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Alaska State Museum

History comes alive in Juneau's multi-faceted cultural gem

A visit to the comprehensive Alaska State Museum provides a captivating overview of Alaska's immense cultural and historical landscape.

Established back as the Historical Library and Museum for the Territory of Alaska, the museum didn’t have a permanent home until 1920. Its collection grew quickly and, by the 1960s, it was clear that a new building was needed. In 1967, in honor of the centennial of the purchase of Alaska from Russia, the citizens of Juneau implemented a 1 percent sales tax to help fund the current two-story building in downtown Juneau. Since its opening, the museum’s collection has grown from 5,500 to 27,000 objects.

The museum offers a range of permanent displays highlighting Alaska’s history, indigenous cultures and natural history. These displays, which take up more than half of the exhibition space, range from a tiny Aleut thimble basket to a life-sized eagle nesting tree and a scaled-down version of the stern of Capt. George Vancouver’s ship, Discovery, which plied the waters of Southeast Alaska from 1776 to 1779 in order to map the area.

Objects that reflect the richness of the state today are continuously collected. Five permanent galleries, grouped into Native peoples, Russian America, American period, natural history, and the Children’s Room, feature an array of specimens and works of art.

Diversity on Display

Among the most popular permanent exhibitions are clothing, weapons, tools, and ceremonial objects from Alaska's distinct Alaska Native populations, such as Northwest Coast, Athabascan, Aleut, Inupiaq and Yup'ik. Highlights include a large explanatory map of the state, a 34-foot umiak (boat), one of the famed Chilkat blankets, and the top of the Lincoln Totem, whose carver used President Lincoln as a model.

Russian America days are represented by a wide variety of items. Generally dating from the 1740s to 1867, when Russia sold Alaska to the United States for $7.2 million, artifacts in this fascinating gallery include a Russian imperial crest of a double-headed eagle and a large samovar, which was often used to brew tea.

The American period details the role of the United States in the region, with particular attention given to the development of the state’s natural resources. An entire room covers mining and is creatively constructed to resemble a rugged assay (substance analysis) office from the early days of Alaskan mining ventures. There’s also an exhibition of minerals found in Alaska, as well as mining equipment and a display case from a long-closed Juneau store including early tourist curios.

The Children’s Room contains the aforementioned Discovery model, as well as several nature-oriented exhibitions and one with dress-up clothes geared to kids--and kids at heart, who are sure to regain the wonder of discovery!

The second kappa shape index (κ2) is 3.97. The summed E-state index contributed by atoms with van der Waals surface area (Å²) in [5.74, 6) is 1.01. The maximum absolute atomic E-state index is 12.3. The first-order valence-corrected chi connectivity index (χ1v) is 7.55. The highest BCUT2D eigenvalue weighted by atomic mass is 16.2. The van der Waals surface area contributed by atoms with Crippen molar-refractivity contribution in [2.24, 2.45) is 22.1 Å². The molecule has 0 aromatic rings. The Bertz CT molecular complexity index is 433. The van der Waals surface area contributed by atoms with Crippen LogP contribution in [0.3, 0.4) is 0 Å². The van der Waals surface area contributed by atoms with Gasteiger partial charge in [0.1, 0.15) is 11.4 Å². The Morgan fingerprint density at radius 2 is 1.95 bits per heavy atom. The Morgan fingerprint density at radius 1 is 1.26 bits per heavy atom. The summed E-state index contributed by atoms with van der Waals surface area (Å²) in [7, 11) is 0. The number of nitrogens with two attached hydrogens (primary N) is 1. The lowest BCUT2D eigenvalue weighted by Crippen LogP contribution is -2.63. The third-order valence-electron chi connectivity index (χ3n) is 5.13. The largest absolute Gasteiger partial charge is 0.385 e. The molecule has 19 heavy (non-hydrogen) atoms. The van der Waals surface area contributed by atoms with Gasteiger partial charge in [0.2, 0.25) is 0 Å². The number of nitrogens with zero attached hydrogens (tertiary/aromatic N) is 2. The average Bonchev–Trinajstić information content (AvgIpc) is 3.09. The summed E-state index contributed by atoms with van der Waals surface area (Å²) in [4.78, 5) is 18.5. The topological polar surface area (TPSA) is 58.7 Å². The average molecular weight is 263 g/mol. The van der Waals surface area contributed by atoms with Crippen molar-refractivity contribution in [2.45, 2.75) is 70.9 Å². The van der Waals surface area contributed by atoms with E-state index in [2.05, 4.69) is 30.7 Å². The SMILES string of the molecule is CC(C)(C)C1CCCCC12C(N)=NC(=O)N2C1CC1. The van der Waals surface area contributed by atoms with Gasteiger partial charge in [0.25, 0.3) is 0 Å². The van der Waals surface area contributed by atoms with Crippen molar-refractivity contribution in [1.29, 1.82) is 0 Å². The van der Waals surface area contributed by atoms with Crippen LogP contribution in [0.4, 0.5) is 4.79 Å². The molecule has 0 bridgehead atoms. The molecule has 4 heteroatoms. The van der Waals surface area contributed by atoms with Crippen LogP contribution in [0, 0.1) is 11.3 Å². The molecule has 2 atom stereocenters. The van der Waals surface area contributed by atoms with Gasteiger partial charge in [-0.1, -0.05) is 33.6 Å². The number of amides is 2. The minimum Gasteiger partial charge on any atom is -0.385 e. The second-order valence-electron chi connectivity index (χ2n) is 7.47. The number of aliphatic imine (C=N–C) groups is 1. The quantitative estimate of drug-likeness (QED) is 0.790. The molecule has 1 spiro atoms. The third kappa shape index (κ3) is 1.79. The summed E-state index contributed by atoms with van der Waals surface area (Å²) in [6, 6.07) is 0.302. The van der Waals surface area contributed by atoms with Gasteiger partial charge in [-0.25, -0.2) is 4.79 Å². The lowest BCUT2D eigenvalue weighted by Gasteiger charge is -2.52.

Spotlighting Past and Present

The Alaska State Museum is also well-known for staging temporary exhibitions that enhance the enjoyment of both veteran and first-time museum visitors. The 2007 offerings are particularly appealing.

From unique souvenirs to sublime jewelry, Native traditions blend with modern sensibilities in two special exhibitions scheduled from spring to fall 2007. One exhibit explores the broad influences of tourism on Alaska culture and art, while the other exhibit provides a 25-year retrospective of prominent Alaska Native jewelers Denise and Samuel Wallace.

“The Lure of the North: the History of Alaska Tourism” details the history of tourist travel in Alaska. From 1880s steamship travel through the current scope of tourism in Alaska today, the new exhibition takes visitors on a journey through time. It includes an automaton figure of infamous con man Soapy Smith--taken from a bar in Skagway--along with beaded lighters, bird quill belts, baskets, gold rush nuggets, dolls, and small totem poles shaped into lamps, bookends, bottle openers and candles.

“Arctic Transformations: the Jewelry of Denise and Samuel Wallace,” provides a gleaming example of Native artists using new materials and modern techniques to convey traditional images. Working in gold, silver, semi-precious stones, and walrus ivory, the Wallaces translate traditional stories into sculptural jewelry. Often, they are inspired by Denise’s Chugach Aleut heritage or the stories of other indigenous Alaskans. This 25-year retrospective of the couple’s work includes 150 pieces of jewelry and 16 belts--all seen together for the first time. "Arctic Transformations" comes to the Alaska State Museum after touring the world, with stops in New York, Sydney, Phoenix, Santa Fe, and San Diego.

If You Go

The Museum is located in Juneau at 395 Whittier Street. For further information, call (907) 465-2901 or visit www.museums.state.ak.us (including “online“ exhibits). Volunteers offer tours of the Museum during the summer and by special arrangement during the rest of the year. The Museum’s store, operated by the Friends of the Alaska State Museum, features baskets, jewelry and carvings made by Alaskans, as well as books and note cards. Summer hours at the Alaska State Museum are 8:30 a.m. to 5:30 p.m. daily. Fall, winter, and spring hours are 10 a.m. to 4 p.m. Tuesday through Saturday. General admission is $5 during the summer season and $3 at other times, with annual passes that allow unlimited visits available for $15.